‘All for helping a store clerk get him out of the store,’ Greensboro murder suspect told police

Darryl Johnson, 48, of Greensboro, Vermont, is seen in this photo taken by Vermont State Police on Friday, October 29, 2021. He is due to be brought to justice Monday in Newport for second degree murder. Photo courtesy of Vermont State Police

A Greensboro man pleaded not guilty on Monday to murder in an argument that began when a man who was subsequently shot was not allowed to buy beer because an employee thought he was too drunk.

“All for helping a store clerk get him out of the store,” Daryl Johnson told police at the scene of the shooting, according to a court record released Monday.

“I know the child. I worked with him at Gravel Construction, and I worked alongside him, ”Johnson told police of Robert Chaplin, the 27-year-old man he is accused of killing. “He wasn’t a bad boy.”

Johnson, 51, pleaded not guilty Monday afternoon in Orleans County Superior Criminal Court in Newport to a charge of second degree murder and the offense of manslaughter in Chaplin’s death on the 20th. October.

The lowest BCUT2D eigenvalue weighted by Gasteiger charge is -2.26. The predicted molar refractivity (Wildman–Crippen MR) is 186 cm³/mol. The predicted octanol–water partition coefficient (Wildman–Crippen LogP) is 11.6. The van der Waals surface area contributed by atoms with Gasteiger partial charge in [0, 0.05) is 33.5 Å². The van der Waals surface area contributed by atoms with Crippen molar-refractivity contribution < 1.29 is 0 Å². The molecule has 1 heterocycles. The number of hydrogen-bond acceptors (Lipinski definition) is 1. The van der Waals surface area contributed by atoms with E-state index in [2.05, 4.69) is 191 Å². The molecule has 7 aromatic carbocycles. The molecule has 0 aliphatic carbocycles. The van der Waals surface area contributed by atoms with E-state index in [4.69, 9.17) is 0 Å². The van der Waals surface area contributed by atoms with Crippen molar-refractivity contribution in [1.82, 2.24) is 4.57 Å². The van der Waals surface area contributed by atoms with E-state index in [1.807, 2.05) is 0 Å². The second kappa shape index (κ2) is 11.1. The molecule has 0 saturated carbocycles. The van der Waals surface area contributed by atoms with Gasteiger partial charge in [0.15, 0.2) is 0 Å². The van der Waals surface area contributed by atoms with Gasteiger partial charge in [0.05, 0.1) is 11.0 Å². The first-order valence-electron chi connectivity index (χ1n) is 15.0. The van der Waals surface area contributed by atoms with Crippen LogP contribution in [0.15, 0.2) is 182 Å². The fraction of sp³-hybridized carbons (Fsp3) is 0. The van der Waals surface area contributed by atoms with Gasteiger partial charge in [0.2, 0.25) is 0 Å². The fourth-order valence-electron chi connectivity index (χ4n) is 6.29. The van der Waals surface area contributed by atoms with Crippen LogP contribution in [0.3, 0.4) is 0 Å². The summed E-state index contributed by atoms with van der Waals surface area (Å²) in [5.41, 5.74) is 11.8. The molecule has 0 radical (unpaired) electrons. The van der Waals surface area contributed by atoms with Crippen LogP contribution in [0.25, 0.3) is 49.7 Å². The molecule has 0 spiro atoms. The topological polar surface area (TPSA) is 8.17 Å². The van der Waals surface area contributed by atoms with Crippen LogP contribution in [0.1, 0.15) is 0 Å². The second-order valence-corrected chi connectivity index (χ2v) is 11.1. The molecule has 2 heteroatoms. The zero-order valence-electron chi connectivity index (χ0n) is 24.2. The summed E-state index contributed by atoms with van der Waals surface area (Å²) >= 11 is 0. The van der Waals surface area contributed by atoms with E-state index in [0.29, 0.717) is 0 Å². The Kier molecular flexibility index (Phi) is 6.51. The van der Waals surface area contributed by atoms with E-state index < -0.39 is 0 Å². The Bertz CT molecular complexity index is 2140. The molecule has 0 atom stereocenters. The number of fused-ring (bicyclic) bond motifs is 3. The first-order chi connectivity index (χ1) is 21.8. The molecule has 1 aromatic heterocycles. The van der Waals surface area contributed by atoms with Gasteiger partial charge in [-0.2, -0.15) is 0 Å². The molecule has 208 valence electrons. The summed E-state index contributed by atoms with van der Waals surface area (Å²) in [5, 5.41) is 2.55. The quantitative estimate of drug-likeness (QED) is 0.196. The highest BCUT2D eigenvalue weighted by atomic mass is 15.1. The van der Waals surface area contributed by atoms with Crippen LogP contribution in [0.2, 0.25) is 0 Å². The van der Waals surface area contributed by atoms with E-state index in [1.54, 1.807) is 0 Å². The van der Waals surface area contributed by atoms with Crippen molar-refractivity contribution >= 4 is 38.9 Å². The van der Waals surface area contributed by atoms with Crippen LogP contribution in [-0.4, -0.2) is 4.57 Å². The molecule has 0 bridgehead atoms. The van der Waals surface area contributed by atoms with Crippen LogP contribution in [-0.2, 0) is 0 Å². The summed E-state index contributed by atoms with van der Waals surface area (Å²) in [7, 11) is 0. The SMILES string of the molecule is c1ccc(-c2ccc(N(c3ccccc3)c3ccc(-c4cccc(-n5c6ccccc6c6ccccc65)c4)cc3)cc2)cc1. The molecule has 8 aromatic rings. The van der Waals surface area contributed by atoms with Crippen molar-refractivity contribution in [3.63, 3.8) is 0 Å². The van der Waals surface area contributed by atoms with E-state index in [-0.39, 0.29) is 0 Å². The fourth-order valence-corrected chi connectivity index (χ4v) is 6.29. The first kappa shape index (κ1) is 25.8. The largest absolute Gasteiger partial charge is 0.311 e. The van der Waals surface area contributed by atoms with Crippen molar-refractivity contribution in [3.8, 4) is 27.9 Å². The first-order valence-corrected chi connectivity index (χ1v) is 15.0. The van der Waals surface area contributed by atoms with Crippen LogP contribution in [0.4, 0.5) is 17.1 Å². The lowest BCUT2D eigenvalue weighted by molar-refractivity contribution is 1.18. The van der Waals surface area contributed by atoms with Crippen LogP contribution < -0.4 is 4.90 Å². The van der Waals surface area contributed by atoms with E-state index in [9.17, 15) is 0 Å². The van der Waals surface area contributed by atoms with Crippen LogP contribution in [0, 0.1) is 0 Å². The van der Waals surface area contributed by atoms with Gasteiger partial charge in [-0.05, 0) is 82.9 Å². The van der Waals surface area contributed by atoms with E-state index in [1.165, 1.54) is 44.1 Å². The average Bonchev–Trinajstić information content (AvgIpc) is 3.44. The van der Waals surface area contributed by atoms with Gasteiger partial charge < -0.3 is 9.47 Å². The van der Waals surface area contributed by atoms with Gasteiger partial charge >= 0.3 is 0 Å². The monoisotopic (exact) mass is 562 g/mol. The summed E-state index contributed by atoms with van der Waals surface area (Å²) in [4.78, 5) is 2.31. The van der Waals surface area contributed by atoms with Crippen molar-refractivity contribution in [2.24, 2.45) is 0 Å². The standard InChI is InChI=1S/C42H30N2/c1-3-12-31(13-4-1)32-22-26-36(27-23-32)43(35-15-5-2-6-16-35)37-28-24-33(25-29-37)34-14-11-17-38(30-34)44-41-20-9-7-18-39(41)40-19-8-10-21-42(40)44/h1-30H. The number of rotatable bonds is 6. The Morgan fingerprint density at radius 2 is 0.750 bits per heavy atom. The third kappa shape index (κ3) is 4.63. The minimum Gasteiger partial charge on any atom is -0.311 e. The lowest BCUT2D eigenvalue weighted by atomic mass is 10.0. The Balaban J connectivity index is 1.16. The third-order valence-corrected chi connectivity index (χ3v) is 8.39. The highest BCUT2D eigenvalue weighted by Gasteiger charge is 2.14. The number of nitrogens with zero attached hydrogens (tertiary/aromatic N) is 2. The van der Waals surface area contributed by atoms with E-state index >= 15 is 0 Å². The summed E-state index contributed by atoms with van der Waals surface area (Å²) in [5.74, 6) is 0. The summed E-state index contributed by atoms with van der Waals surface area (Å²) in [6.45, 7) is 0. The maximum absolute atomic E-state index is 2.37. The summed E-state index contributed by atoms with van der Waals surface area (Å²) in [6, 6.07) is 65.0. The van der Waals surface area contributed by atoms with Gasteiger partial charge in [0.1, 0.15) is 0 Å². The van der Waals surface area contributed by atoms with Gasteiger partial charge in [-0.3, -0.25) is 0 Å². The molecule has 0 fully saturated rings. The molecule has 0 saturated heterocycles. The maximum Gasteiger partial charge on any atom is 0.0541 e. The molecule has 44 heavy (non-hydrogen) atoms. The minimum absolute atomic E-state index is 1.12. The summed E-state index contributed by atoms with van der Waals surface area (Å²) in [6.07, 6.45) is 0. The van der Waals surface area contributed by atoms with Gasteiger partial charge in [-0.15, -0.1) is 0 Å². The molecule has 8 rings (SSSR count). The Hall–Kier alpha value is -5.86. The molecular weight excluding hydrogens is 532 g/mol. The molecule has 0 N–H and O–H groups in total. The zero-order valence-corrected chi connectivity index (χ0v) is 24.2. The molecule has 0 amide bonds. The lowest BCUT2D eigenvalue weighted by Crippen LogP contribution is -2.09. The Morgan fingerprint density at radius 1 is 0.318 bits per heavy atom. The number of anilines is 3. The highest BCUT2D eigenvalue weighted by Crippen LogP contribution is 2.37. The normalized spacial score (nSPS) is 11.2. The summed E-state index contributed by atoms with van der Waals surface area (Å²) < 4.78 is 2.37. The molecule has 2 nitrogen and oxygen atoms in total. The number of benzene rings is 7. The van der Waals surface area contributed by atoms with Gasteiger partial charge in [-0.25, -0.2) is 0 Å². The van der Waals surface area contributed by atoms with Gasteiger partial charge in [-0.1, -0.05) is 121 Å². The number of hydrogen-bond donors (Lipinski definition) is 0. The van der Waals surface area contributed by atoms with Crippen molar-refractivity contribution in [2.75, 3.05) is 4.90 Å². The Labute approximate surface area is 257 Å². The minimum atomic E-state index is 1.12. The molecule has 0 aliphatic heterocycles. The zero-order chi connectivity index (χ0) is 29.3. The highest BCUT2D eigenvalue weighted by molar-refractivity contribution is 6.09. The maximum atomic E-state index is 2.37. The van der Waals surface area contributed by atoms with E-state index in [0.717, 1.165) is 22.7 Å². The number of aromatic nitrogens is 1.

While Johnson is charged with both offenses, Orleans County District Attorney Jennifer Barrett said Monday he could only be convicted of one. Kelly Green, the attorney representing Johnson, could not be immediately reached on Monday for comment.

Judge Lisa Warren has ordered Johnson to be held without bail until an evidentiary hearing is held.

Vermont State Police arrested Johnson on Friday night after investigating the shooting for more than a week. Johnson claimed self-defense.

State Police said Chaplin, who lived in East Hardwick, went to the Hardwick Convenience Store and Deli to try and buy alcohol, but an employee told Chaplin he was too drunk to buy more alcohol.

Johnson, who was in the store at the time, intervened in the argument between Chaplin and the clerk, police said. About 90 minutes later, Chaplin showed up at Johnson’s residence in Greensboro, where a confrontation ended in a shootout.

The second degree murder charge alleges that Johnson acted “with intent to kill, or with intent to cause grievous bodily harm, or without regard to the likelihood that death or grievous bodily harm would result. “.

The other charge simply alleges that Johnson “committed manslaughter in causing the unlawful death of Robert Chaplin”.

Second degree murder carries a maximum penalty of up to life in prison. Manslaughter is punishable by at least one year in prison and up to 15 years.

A 14-page affidavit filed in the case by Detective Sgt. Francis LaBombard of the Vermont State Police was released following Johnson’s arraignment on Monday, shedding light on the shooting and the events leading up to it.

According to this affidavit, interviews and surveillance video show that Chaplin walked into the store on the evening of October 20 and tried to buy a 12 pack of Bud Light beers, and after paying for it, left the counter and had spoken to another customer in the store.